This level of generation demonstrates that Dumfries & Galloway is a Region where demand is falling but where generation is rising. The area is already self-sufficient by a factor of two. When all the consented on-shore wind farms are connected and generating, and as consumption continues to fall the self-sufficiency factor will increase to at least a figure of four or more.
So what the Region requires are more businesses that require large amounts of electrical energy so as to use up all the excess energy – but is that a likelihood?
6 Types of business in Dumfries & Galloway
Let’s first remind ourselves that Dumfries & Galloway, like a number of other local authority areas in Scotland, is predominantly rural and in our particular Region approximately 50% of the population either live in accessible rural or remote rural areas (ONS, 2014) as shown below.
Typical of such regions is the domination by small firms (0 – 49 employees) which for Dumfries & Galloway comprise of 93.4% of all enterprises. In this case the top five small enterprise sectors expressed as a percentage of all enterprises are shown below. Taken together these five sectors represent around 70% of all businesses.
These sectors comprise of agriculture, fishing and forestry, construction, wholesale/retail, accommodation and food services, and professional, scientific and technical. All told these five sectors account for almost 58% of the employment and 56% of the turnover. So what does this mean to us? Well, it suggests the businesses in these sectors are not large consumers of electrical energy and it gives confidence to the conclusion that, unless something drastically changes, electricity consumption by industry and commerce, and also by the domestic market within Dumfries & Galloway will continue to fall over the coming years.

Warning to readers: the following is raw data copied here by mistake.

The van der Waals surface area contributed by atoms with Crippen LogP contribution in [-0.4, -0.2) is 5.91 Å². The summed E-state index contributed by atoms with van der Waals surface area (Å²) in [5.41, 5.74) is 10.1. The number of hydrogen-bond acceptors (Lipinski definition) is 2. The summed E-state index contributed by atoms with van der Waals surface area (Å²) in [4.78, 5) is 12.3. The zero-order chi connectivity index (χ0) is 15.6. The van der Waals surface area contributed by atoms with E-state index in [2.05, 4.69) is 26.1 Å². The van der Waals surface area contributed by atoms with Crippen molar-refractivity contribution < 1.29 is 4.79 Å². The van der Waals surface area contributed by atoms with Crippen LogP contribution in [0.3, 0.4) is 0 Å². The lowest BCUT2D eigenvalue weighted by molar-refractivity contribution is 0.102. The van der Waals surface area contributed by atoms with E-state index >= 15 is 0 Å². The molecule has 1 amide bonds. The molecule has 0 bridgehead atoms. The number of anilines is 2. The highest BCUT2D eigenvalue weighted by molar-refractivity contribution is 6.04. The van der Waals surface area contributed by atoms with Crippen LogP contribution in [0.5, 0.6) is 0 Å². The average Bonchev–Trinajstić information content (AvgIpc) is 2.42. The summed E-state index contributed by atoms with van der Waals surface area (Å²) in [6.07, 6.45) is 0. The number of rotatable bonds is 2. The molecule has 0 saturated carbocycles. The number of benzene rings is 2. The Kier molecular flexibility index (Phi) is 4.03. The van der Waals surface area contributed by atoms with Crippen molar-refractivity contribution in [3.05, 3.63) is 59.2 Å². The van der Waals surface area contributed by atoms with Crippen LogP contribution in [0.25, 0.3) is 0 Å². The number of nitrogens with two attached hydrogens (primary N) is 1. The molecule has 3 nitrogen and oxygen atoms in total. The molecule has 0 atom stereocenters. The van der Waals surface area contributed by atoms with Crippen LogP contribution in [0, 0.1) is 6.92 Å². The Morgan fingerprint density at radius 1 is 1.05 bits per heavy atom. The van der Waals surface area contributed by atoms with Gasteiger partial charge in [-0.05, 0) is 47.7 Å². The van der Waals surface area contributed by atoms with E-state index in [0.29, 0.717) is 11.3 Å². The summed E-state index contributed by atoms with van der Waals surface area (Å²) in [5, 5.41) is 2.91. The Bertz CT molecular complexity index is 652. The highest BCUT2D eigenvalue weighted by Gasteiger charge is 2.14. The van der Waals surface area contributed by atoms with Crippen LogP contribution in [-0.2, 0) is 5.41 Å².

Having reviewed the facts where does this take us with our conclusions?
1 The types of small business that dominate and characterise the rural economy of Dumfries & Galloway are not, in the main, large consumers of electrical energy.
2 It is unlikely that the demand for electrical energy will rise over the next few years or even decades; instead the indication is that with energy efficiency measures in place within the public and large firm private sector electricity consumption will continue to fall and a similar trajectory is expected in the domestic sector as housing stock continues to improve.
3 Against this background electricity generation from renewable sources is expected to increase.
4 The balance between demand for electrical energy and electricity generation within Dumfries & Galloway will continue to widen leading to larger flows of excess electrical energy dependent on an already constrained network.
5 It therefore makes strategic sense to upgrade the network to transmit the excess electrical energy to load centres in England and Wales.
6 New entrants to Dumfries & Galloway will benefit from an upgraded network if they operate within the renewable energy sector by being able to export their excess electrical energy out of the Region.
7 The renewable energy sector within Dumfries & Galloway generates 334 jobs and £20m per annum in gross value added (GVA) (Dumfries & Galloway Council, 2014) and while this wealth creation is an important addition to the Region it is important to ensure the chosen method for upgrading the network (ie. overhead line vs. undergrounding) does not jeopardise the areas already growing £300m per annum tourism and recreation industry that already employs 6000 full time equivalent direct jobs and a further 1360 jobs from indirect revenue streams (Dumfries & Galloway Council, 2011).
Dumfries & Galloway Council (2011) Dumfries & Galloway Tourism Strategy
Dumfries & Galloway Council (2014) Dumfries & Galloway Renewable Energy Action Plan
HM Government (2015) Sub National Electricity Consumption Statistics 2005-2013
National Grid (2014) Electricity Ten Year Statement
ONS (2014) Enterprises in Scotland
RenewableUK (2015) Wind Energy Database